He made rings
With the smoke
He put the ashes
In the ashtray
Without a word to me
Without a look at me
He got up
He put
His hat on his head
He put
His raincoat on
Because it was raining
And he left
In the rain
Without a word
Without a look at me
And me I took
My head in my hand
And I cried.
Trans. Moi

Sunday, August 10, 2008

Day 12

So, this is the 12th day I've eagerly checked the status of the three stories I submitted to Glimmer Train to find all three "In Process" which, according to their definition, means they've received it. Does that mean they've read each story and are considering their individual magnificence? or does "In Process" mean they're simply adding it to the pile of other shit they're going to eventually read? Too late, I discovered that the two founding sisters are the only submission readers, and I wondered and still do if all three stories are too gender saturated. I can easily see how some of what I write may be perceived as sexist. They're not. Chauvinistic, yes, but sexist no. I would have submitted it to them anyway.
I chose Glimmer Train because they accept simultaneous submissions, don't charge a reading fee (if you're not entering a contest), and pay around 700 bucks for each story.

Saturday, August 9, 2008

Inaugural Blog

Even though I believe blogs are as egocentric, as myspace and facebook (both of which I maintain), I've decided to enter the cutthroat world of literature and must also create and maintain what is called a "platform" by the sages of entertainment. This elusive platform was best described to me by fellow artist Collin Fletcher (aka "Mr. Fletch" to Kealing middle schoolers) as showing your dick to people who want to tug on it and not in a good way. To a modest person, that's rather fucking embarrassing. I'm paraphrasing, of course. I don't quite recall if he used the words "dick" or "fucking," but that's how I interpreted our conversation.
I finished what's turned out to be a 3.5-year goddamn novella. Four of seven literary agents politely shat on my query letter, and I still haven't heard from the other three. With my hands in discouraged pockets, I quickly got to work on the second part of the six parts I have swirled in my pretty head. Perhaps because the second book is completely true, I've written, in a couple of months, what has taken years to finish in my novella. I've had fun writing it too. So that's where I'm at now.
Two things now: 1) I ask, in the off chance that this is actually being read by anyone, for platform idears. I'm eternally working on a personal website, and I've submitted shorts to various lit mags, so there's that. 2) Here's a variation on the query I sent out. Email me or post what you think I can to make it more dazzling. At this time, there's nothing I can/am willing to do about the word count. It's a novella, and until I'm finished with the second book, it will stay that way.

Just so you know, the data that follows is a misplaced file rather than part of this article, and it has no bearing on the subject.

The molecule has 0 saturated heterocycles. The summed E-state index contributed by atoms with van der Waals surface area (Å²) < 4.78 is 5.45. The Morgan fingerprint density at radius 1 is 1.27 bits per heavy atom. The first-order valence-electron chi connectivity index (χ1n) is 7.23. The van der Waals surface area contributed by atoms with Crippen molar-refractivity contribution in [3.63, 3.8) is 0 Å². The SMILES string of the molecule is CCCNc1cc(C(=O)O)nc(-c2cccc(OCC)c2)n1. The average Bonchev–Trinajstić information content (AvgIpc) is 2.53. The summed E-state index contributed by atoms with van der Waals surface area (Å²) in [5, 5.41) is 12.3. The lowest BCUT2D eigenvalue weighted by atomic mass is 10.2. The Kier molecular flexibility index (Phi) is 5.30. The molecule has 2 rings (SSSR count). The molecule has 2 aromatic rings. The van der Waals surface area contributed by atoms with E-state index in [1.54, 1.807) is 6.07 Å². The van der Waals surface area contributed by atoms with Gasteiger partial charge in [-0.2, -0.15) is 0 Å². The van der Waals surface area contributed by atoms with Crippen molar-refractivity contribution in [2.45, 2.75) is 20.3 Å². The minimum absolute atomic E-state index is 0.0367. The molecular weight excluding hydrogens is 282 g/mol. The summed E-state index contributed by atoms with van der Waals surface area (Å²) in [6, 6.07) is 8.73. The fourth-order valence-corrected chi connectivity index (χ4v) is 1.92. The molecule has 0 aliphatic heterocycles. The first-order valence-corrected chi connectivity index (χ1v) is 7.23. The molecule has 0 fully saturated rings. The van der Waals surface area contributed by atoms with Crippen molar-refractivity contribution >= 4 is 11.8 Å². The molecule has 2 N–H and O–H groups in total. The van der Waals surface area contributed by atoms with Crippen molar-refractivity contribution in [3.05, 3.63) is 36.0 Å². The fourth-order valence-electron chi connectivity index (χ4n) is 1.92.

Dear Mr. Agent,

Because I believe nonfiction can be as artful as fiction, my novel, The Stargazers: a Momentary Memoir, may be of interest to you.

Charlie’s love has died with Valérie, and her affection, which briefly gave him reason, is replaced with the empty rationality that his atheism has created. He flees the sudden meaninglessness of work and school to the adventure-road of hitchhiking, a place where he met the French-Canadian woman he once worshipped but ultimately deserted.

Along Charlie’s travels, the finality of existence is observed in American icons like Mt. Rushmore with its weathering granite and Lake Michigan in its Great complacency. Absurdity is evident in the pesky company of a tiny purple ape, Charlie’s equine backpack, Rocinante II, and the omnipresence of his lost Québécoise.

The Stargazers: a Momentary Memoir is an appeal to return to awe once the spiritual, emotional, and existential idols that balance reality are removed, and there truly is nothing. The story is a struggle between understanding and ignorance and the translation of that conflict into confused action. What is right? What is wrong? What is real? What is not? Where do philosophy, love, and gods meet? If the answers are not evident, the stars can help us all forget the questions.

The Stargazers: a Momentary Memoir is complete at around 33,000 words. It is the first of a six-part series, The Stargazers, that in its entirety should be considered narrative nonfiction or memoir; nevertheless, each intimately connected piece may also stand alone as literary fiction. The six parts will consist of several media including a graphic novel. I am well into the second novel, a memoir.

I graduated from Texas State University, where I majored in English and minored in French. This novel was written with careful consideration for various schools of literary theory such as psychoanalysis and postmodernism. I live in Austin, Texas.

My manuscript is ready to be sent at your request.

I appreciate your time and consideration and look forward to hearing from you.

C. Andres Alderete